Brigadier-General Arthur Pendleton Bagby was born in Alabama, and appointed from that State to the United States military academy at West Point. He was graduated in 1852, and promoted in the army to brevet second lieutenant of infantry, after which he served in garrison at Fort Columbus, New York, 1852-53, and on frontier duty at Fort Chadbourne, Texas, 1853. He resigned in September of that year, and began the study of law. Being admitted to the bar, he practiced at Mobile, Ala., from 1854 to 1858; then moved to Gonzales, Tex., and was living there in 1861, when the war between the States began. He was, during 1861, major in the Seventh Texas, becoming colonel of the regiment in 1862. This regiment was in General Sibley's command in New Mexico in 1862, sharing the hardships and victories of that campaign of varied experiences. On January 1, 1863, having been promoted in the latter part of 1862, he took part in the memorable victory at Galveston, which was of substantial benefit to the Confederate cause. The land and naval forces were under the command of General Magruder, who thus referred to Colonel Bagby's part in the affair: ‘Col. A. P. Bagby, of Sibley's brigade, commanded the volunteers from his regiment for the naval expedition, in which every officer and man won imperishable renown.’ Gen. Richard Taylor, during his operations in West Louisiana in 1863, frequently spoke of Bagby in complimentary terms. Referring to the battle near Berwick bay, he said: ‘Colonel Bagby was wounded seriously, but not dangerously, in the arm, but remained on the field with his regiment until the enemy had been driven back and ceased his attacks.’ So frequently is  Colonel Bagby's gallantry alluded to in the reports of both Taylor and Magruder that it is certain that the rank of brigadier-general, which was conferred upon him during 1863, seldom if ever was bestowed upon one more worthy of the honor. During the Red river campaign, before, during and after the battles of Mansfield and Pleasant Hill, his services were very great. The high esteem in which he was held by his superior officers is shown by the fact that after the surrender of Lee and Johnston, but before the final submission of the Trans-Mississippi department, he was in Gen. Kirby Smith's general orders promoted to major-general, May 16, 1865. After the war he went back to his law business, continuing to reside in Texas, his adopted State.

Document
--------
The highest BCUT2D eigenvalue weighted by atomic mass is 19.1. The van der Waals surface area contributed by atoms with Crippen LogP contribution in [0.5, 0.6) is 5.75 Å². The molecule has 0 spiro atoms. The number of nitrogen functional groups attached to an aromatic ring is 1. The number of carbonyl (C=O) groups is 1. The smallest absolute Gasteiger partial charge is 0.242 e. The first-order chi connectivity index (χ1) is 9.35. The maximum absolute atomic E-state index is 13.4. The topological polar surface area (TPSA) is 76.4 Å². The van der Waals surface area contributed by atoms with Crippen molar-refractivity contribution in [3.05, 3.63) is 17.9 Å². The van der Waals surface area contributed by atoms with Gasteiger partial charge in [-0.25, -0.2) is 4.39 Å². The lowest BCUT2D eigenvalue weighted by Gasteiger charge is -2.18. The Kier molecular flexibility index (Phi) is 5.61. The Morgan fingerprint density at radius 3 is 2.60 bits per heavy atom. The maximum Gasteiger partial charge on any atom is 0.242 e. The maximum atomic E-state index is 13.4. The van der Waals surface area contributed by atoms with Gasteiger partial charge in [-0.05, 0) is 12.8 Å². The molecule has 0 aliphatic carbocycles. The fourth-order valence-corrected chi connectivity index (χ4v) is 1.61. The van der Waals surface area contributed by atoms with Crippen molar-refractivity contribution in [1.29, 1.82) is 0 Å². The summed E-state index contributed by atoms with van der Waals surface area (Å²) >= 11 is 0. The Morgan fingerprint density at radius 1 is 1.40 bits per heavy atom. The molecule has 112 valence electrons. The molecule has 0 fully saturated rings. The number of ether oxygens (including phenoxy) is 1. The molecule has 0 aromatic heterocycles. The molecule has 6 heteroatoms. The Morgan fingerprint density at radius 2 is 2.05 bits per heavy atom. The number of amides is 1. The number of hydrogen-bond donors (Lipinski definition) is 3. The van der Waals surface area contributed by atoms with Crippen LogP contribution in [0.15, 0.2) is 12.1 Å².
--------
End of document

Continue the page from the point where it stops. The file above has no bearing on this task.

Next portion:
Brigadier-General Hamilton P. Bee was born at Charleston, S. C., July 22, 1822, the son of Col. Barnard E. Bee. A younger son of the latter bore the father's name and fell at Manassas after giving ‘Stonewall’ Jackson his immortal name. Colonel Bee was one of the earliest and most noted of the Texas pioneers, and his wife and son Hamilton joined him at Galveston in 1837. Two years later Hamilton P. Bee was appointed secretary, on the part of Texas, to the commission which established the line between Texas and the United States, and in 1846 he was elected secretary of the first senate of Texas, but soon resigned to enlist as a private in Capt. Ben McCulloch's company of cavalry. Later he served at Laredo in the rank of first lieutenant. In 1854 he was married to Mildred Tarver, of Alabama. In addition to his public service in the ante-Confederate period, which has been mentioned, he acted as clerk to Governor Lubbock when the latter was comptroller of the Texas republic, and was speaker of the third house of representatives of the State. During 1861 he was in command of State troops on the coast as brigadier-general in the provisional army of Texas, and in March, 1862, when he was commissioned  brigadier-general in the Confederate service, he was put in command at Brownsville. In November, 1863, he had but 69 men at this post, but, in the face of 12,000 men, landed by General Banks, he successfully brought off Confederate stores and munitions valued at $1,000,000. During the following winter he commanded a force of 10,000 men on the coast, from Brazos to Matagorda bay: and early in 1864 he took several regiments of cavalry to Louisiana, with three of which he reported to Gen. Richard Taylor in time to participate in the battle of Mansfield. At Pleasant Hill on the afternoon of the next day, at the head of these regiments, he led a splendid charge, had two horses killed under him, and was slightly wounded in the face. After the death of Gen. Tom Green he was in command of the cavalry division on the Red river until the arrival of General Wharton. His next service was with General Maxey in the Indian Territory, where he passed the winter of 1864-65, and he was then assigned to the command of a division of cavalry at Hempstead. After the fall of the Confederate government he resided in Mexico until 1876, when he made his home at San Antonio, where he lived in peace, loved and respected by the community, until his sudden demise, October 2, 1897. He left surviving him his wife, five sons and a daughter. By his request the Confederate flag, which was presented him by the ladies of San Antonio at the outbreak of the war, was buried with him, wrapped about the casket which contained his body.
Brigadier-General Xavier Blanchard Debray rendered his military services, which were of great value and prominence, altogether in the Trans-Mississippi department, which was a large part of the time almost isolated from the rest of the Confederacy. During a part of 186he was aide-de-camp to the governor of Texas. In September of that year he entered the regular Confederate service as major of the Second regiment of Texas infantry.  December 5th of the same year he was commissioned lieutenant-colonel of a battalion of cavalry. With this command he was very active in scouting, reporting movements of the enemy, attacking their forces whenever it was advisable, and useful in every way to the commanding general. In the attack upon the Federals at Galveston on January 1, 1863, he was notably active, so that General Magruder in his official report gives special commendation to him in connection with other officers for efficiency and gallantry. Early in 1864 he was ordered to march with his Texans to join Gen. Richard Taylor in the campaign against Banks. The regiment which he was leading had never before been in action, but, under his guidance, behaved with such coolness and bravery as to win the approval of General Taylor in his reports. In the reports of this campaign, including the battles of Mansfield and Pleasant Hill, his name frequently appears, always in connection with honorable service. In the pursuit of